Lululemon co-founder steps down in wake of 'women's bodies' remark

Chip Wilson
YouTube / YouTube

Lululemon co-founder Chip Wilson, who recently issued a formal apology for remarks he made about how "some women's bodies just don't actually work" for his company's yoga pants, has stepped down as chairman.

Lululemon announced late Monday that they named Michael Casey as the new Chairman of the Board.

They also announced that  Laurent Potdevin, who most recently served as president of TOMS shoes, will be the new chief executive. He will replace Christine Day, who announced in June her plans to resign.

Earlier this fall, in a video posted on YouTube and on Lululemon’s Facebook page, Wilson said he was sorry for comments he made on Bloomberg TV about a batch of too-sheer Lululemon yoga pants that had transformed some women’s workouts into unintentional peep shows.

Wilson triggered a media firestorm when he told Bloomberg’s Trish Regan on Nov. 5 that "some women's bodies just don't actually work" for Lululemon’s yoga pants.

“It’s really about the rubbing through the thighs, how much pressure is there over a period of time and how they much they use it,” said Wilson, the company's former chief executive officer.

In his apology video, Wilson looked directly into the camera and said, “I’m sad. I’m really sad. I’m sad for the repercussions of my actions."

The damage was done for many former customers, some of whom complained that Wilson failed to address women he may have been offended. 

Some critics formed an online petition demanding a more sincere apology and calling on Lululemon to start making yoga clothes in larger sizes.

Lululemon has had to fight off unwanted publicity since last March, when it was forced to recall some of its popular black yoga pants for being too see-through. Although the materials used in the pants were the same, the coverage was not, “resulting in a level of sheerness in some of our women’s black Luon bottoms that fall short of our very high standards,” the company said in a press release at the time.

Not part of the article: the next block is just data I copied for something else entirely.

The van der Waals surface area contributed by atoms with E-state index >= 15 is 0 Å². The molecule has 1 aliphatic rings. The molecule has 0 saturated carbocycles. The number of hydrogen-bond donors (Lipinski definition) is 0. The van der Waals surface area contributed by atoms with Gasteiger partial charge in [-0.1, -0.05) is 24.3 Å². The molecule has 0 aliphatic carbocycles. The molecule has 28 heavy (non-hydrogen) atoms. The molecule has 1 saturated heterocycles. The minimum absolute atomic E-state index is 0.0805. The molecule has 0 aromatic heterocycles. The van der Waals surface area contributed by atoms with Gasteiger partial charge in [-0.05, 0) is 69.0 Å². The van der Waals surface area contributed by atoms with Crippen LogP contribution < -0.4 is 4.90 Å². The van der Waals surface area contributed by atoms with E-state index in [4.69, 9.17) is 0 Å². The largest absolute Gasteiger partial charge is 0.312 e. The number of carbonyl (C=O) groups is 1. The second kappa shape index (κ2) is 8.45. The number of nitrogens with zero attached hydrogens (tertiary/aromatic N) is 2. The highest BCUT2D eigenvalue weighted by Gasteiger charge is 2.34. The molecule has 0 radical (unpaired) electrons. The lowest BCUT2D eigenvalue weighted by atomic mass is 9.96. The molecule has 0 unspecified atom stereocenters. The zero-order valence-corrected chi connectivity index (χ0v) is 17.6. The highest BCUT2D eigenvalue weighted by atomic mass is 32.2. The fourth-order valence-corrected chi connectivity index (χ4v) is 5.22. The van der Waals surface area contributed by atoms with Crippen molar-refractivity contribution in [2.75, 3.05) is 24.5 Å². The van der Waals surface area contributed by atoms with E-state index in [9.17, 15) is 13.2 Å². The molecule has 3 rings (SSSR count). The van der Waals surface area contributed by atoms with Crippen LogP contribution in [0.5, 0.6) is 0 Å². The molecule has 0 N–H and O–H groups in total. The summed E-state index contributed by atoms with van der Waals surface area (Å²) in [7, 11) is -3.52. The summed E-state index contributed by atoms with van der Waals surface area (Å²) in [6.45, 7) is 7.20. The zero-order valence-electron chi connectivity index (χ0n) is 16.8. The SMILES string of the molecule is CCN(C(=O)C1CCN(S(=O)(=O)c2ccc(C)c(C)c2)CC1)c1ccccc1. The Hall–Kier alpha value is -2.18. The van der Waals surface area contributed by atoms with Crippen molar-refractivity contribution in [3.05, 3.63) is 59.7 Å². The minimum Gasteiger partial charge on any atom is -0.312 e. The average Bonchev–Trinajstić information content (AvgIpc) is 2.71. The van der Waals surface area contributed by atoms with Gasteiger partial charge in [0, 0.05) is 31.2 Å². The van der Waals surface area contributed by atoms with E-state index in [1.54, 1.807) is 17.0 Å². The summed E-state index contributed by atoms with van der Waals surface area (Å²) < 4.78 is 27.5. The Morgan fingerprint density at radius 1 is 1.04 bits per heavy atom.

The pants made up about 17 percent of all women’s bottoms sold by the chain, the company said.

Last month, an analyst at Sterne Agee singled out Chip Wilson in a note he wrote to clients about Lululemon. He said the company risked losing current and future customers because of recent controversy.

"We believe that the core Lululemon customer has been alienated and will begin to look for yoga and active-wear pants from the likes of Nike, Under Armour, Athleta and numerous other brands," analyst Sam Poser wrote, before downgrading the company’s stock.

Wilson has been chairman and the largest individual shareholder of Lululemon since he founded the Canadian company in 1998 after drawing inspiration from a yoga class. He will formally step down as chairman before the company’s annual meeting in June, but will retain a board seat. 

Ian Sager contributed reporting to this story.